Grand Cayman’s new farmers market, Market at the Grounds, will go ahead again this Saturday, despite many farmers reporting significant crop losses after Hurricane Dean.
The market’s committee members will talk with vendors over the weekend to see whether they have enough surviving produce to sustain the market on a weekly basis, said committee member Errol Watler.
If not, they will look at having the market every two or three weeks.
Although crops such as banana, plantain, avocado and mango suffered heavy losses in Hurricane Dean, Mr. Walter said there were many other fruits and vegetables that proved more resilient.
At his East End farm, Mr. Watler lost about half of his banana and plantain trees, but his pumpkin, cassava, callaloo, papaya, watermelon, corn, scotch bonnets and ackee all fared much better.
He expects other farmers will still have a good deal of produce to sell at the market, despite the damage.
Arts and crafts, nursery and food vendors will also ensure there are lots of diverse wares on offer, he said.
Yesterday, the Caymanian Compass reported that farmers on Grand Cayman suffered heavy losses from Hurricane Dean. North Side took the brunt of the storm, with some farmers saying they have lost over 80 per cent of their banana, plantain, mango and avocado crops.
Following that report, Andre Williams, manager of Furtherland Farm in East End – the biggest banana plantation in the Cayman Islands – said 65 per cent of his 20,000 plus trees had been damaged.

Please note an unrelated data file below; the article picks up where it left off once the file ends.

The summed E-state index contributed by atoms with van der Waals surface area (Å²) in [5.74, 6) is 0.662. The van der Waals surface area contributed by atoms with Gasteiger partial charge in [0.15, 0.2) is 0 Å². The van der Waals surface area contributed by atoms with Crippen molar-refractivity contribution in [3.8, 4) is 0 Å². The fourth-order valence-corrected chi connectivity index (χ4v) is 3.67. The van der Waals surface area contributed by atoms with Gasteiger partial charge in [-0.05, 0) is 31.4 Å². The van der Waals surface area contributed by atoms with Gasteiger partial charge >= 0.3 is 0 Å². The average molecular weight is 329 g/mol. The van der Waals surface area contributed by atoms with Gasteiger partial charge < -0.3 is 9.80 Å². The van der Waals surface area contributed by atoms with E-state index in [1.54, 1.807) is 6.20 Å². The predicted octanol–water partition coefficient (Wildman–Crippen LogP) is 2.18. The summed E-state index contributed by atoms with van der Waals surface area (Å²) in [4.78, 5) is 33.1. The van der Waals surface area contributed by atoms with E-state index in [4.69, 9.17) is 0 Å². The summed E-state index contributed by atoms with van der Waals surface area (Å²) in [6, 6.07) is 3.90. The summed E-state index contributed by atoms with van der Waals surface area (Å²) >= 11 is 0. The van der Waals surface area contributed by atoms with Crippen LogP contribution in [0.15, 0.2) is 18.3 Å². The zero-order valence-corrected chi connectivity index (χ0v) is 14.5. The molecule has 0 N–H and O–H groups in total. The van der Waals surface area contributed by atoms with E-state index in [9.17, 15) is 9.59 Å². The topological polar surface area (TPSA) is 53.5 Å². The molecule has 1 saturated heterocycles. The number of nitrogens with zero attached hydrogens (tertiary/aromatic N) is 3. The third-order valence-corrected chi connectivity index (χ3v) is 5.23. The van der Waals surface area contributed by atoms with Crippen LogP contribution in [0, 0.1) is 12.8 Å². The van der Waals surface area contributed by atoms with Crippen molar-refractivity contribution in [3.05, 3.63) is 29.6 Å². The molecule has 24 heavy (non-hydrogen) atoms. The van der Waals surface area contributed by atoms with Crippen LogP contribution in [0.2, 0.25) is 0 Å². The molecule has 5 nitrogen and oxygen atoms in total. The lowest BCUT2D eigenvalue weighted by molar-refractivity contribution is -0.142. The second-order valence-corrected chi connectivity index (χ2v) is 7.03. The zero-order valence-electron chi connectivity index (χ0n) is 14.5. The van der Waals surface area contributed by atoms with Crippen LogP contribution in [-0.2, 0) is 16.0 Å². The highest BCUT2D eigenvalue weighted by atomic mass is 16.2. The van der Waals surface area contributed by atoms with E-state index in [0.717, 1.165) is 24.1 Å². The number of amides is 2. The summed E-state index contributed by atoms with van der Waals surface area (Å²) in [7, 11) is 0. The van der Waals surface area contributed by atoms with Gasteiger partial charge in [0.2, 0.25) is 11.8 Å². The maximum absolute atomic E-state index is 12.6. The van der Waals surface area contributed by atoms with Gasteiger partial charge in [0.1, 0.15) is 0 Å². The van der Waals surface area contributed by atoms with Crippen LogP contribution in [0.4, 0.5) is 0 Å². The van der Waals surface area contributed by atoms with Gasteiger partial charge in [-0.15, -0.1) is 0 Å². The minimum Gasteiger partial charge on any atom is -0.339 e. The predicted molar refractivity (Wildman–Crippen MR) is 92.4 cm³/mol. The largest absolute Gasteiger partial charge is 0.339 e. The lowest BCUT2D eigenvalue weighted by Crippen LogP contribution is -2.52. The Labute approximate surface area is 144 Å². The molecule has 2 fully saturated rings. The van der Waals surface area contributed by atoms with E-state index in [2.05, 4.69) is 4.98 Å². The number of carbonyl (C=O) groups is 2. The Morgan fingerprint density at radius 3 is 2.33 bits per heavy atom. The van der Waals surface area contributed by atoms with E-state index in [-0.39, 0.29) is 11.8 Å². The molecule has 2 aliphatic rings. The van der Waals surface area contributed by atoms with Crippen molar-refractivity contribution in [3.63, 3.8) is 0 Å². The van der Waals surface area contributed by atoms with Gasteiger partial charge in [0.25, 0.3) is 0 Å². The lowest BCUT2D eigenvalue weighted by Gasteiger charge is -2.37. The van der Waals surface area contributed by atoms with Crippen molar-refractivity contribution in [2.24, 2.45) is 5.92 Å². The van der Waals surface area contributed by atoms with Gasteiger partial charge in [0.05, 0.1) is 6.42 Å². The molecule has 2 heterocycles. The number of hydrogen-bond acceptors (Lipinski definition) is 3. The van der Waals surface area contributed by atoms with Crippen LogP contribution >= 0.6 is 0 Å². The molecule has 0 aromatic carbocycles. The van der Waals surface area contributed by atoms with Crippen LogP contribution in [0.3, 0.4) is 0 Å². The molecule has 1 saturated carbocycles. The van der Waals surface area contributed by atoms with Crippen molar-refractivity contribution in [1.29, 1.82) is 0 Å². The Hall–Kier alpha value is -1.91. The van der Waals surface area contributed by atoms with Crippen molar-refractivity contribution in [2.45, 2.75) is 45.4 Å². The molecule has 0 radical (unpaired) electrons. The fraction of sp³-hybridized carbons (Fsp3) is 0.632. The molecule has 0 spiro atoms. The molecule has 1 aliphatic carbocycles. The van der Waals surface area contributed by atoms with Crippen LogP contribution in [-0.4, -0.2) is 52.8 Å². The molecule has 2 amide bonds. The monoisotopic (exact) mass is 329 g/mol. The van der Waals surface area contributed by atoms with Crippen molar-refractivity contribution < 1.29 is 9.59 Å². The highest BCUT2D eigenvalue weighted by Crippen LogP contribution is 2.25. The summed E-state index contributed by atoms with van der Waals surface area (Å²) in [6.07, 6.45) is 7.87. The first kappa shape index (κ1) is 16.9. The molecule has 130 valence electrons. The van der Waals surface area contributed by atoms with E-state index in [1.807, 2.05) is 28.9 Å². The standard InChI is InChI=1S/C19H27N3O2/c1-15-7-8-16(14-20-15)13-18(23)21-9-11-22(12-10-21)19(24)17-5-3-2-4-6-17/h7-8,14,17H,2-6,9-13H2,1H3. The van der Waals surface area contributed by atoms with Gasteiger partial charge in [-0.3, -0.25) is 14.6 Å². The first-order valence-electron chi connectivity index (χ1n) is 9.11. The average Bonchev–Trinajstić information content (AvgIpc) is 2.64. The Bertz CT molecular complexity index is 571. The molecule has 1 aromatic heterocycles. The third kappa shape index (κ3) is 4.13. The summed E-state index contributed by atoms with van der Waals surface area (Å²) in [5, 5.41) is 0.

Mr. Williams, whose bananas stocked the three main supermarkets and smaller shops, will now have to import bananas until his crops bounce back over the next six to nine months.
Department of Agriculture Assistant Director Adrian Estwick said Wednesday studies by his Department had confirmed that bananas and plantain crops were worst affected.
But tree crops also suffered from salt-spray damage and from winds ripping immature fruit from trees, Mr. Estwick said.
‘Both of these impacts will definitely affect farmer’s revenues over the next seven months,’ he said.
‘With bananas and plantains, it will take up to nine months for new plants to reach back to a mature, harvesting stage.’
Dean may also have forced an early end to the local avocado and mango season, he added.
On the upside, the Department of Agriculture received no reports of livestock loss, although salt-spray damaged some pastures.
A lack of rain during Hurricane Dean exacerbated salt damage to pastures and crops, Mr. Estwick said. The Cayman Islands Metrological Services recorded only 0.44 inches of rain during the 18 hours in which Hurricane Dean was closest to the Cayman Islands.
Mr. Estwick said farms on the windward side of Grand Cayman – the East and South – were the worst affected by salt damage, although heavier rain in the past week will help the recovery process, he added.